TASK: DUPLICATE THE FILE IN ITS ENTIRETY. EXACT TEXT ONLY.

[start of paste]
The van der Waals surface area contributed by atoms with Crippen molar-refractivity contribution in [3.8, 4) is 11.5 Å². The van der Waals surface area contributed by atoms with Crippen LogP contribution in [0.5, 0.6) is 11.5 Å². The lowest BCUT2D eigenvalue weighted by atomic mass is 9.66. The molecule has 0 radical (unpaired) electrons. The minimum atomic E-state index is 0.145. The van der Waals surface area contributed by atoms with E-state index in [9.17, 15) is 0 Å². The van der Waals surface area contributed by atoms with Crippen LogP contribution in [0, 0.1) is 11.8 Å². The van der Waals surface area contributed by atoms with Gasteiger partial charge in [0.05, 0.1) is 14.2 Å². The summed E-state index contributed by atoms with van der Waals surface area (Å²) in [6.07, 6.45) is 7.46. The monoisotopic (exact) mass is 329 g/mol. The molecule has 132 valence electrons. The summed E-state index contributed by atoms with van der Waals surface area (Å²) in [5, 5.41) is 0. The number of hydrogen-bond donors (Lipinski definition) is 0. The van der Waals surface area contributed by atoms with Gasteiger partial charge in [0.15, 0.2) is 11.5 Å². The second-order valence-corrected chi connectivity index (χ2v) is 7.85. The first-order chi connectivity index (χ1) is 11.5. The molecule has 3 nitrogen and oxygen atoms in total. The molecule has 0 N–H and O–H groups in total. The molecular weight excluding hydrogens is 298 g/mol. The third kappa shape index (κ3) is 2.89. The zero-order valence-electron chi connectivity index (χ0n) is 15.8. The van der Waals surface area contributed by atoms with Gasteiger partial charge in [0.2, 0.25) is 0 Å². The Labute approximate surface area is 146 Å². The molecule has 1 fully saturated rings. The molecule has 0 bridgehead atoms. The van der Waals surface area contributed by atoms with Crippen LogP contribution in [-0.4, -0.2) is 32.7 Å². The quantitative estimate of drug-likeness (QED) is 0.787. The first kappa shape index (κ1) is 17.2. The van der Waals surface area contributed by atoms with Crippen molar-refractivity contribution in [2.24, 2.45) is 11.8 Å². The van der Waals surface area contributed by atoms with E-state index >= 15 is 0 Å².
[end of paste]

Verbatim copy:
The van der Waals surface area contributed by atoms with Crippen molar-refractivity contribution in [3.8, 4) is 11.5 Å². The van der Waals surface area contributed by atoms with Crippen LogP contribution in [0.5, 0.6) is 11.5 Å². The lowest BCUT2D eigenvalue weighted by atomic mass is 9.66. The molecule has 0 radical (unpaired) electrons. The minimum atomic E-state index is 0.145. The van der Waals surface area contributed by atoms with E-state index in [9.17, 15) is 0 Å². The van der Waals surface area contributed by atoms with Crippen LogP contribution in [0, 0.1) is 11.8 Å². The van der Waals surface area contributed by atoms with Gasteiger partial charge in [0.05, 0.1) is 14.2 Å². The summed E-state index contributed by atoms with van der Waals surface area (Å²) in [6.07, 6.45) is 7.46. The monoisotopic (exact) mass is 329 g/mol. The molecule has 132 valence electrons. The summed E-state index contributed by atoms with van der Waals surface area (Å²) in [5, 5.41) is 0. The number of hydrogen-bond donors (Lipinski definition) is 0. The van der Waals surface area contributed by atoms with Gasteiger partial charge in [0.15, 0.2) is 11.5 Å². The second-order valence-corrected chi connectivity index (χ2v) is 7.85. The first-order chi connectivity index (χ1) is 11.5. The molecule has 3 nitrogen and oxygen atoms in total. The molecule has 0 N–H and O–H groups in total. The molecular weight excluding hydrogens is 298 g/mol. The third kappa shape index (κ3) is 2.89. The zero-order valence-electron chi connectivity index (χ0n) is 15.8. The van der Waals surface area contributed by atoms with Gasteiger partial charge in [0.2, 0.25) is 0 Å². The Labute approximate surface area is 146 Å². The molecule has 1 fully saturated rings. The molecule has 0 bridgehead atoms. The van der Waals surface area contributed by atoms with Crippen LogP contribution in [-0.4, -0.2) is 32.7 Å². The quantitative estimate of drug-likeness (QED) is 0.787. The first kappa shape index (κ1) is 17.2. The van der Waals surface area contributed by atoms with Crippen molar-refractivity contribution in [2.24, 2.45) is 11.8 Å². The van der Waals surface area contributed by atoms with E-state index >= 15 is 0 Å².